Shrinking advertising revenues – under pressure from platform companies like Google and Facebook – have made the old ad-supported business model obsolete for all but the biggest players. In many countries, state actors also interfere in the advertising market, weaponizing spending and starving independent media to favour those willing to toe the government line. Grants can also be subject to restrictive regulation by governments that do not want to see independent media funded. This leaves audience revenue as the best bet for many independent outlets: subscriptions, memberships, crowdfunding drives, and micro-donations to cover the production costs of quality journalism.
But it’s easier said than done outside of the developed world, where affluent audiences are relatively small and not necessarily used to or willing to pay for digital media. It makes newsrooms in challenging environments reluctant to lock their public service journalism behind a paywall, despite how difficult it is to keep audiences paying without offering some exclusivity.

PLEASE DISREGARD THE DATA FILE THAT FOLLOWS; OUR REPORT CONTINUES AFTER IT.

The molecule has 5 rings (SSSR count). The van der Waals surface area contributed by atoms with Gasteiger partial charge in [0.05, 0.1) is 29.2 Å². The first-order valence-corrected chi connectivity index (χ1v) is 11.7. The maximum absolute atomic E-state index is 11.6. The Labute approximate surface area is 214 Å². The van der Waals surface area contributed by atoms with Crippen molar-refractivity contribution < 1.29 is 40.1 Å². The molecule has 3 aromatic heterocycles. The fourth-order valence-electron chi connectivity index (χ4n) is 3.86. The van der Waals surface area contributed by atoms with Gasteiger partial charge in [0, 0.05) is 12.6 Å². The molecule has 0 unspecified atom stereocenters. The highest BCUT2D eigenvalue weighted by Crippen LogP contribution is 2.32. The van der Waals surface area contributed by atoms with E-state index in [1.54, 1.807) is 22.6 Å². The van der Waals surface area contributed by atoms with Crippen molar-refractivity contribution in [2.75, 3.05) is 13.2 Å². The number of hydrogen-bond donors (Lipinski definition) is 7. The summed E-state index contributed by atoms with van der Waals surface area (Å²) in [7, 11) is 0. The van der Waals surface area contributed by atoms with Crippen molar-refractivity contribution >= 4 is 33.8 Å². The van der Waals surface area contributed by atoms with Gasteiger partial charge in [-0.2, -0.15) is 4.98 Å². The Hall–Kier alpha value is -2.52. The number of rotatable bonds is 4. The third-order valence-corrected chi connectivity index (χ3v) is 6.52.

Considering the aforementioned challenges, this paper aims to analyze audience revenue programmes of digital media outlets outside North America and Western Europe to see what works. It examines environments that are often low-choice and repressive, and tries to map out the common challenges and identify practical, adaptable solutions.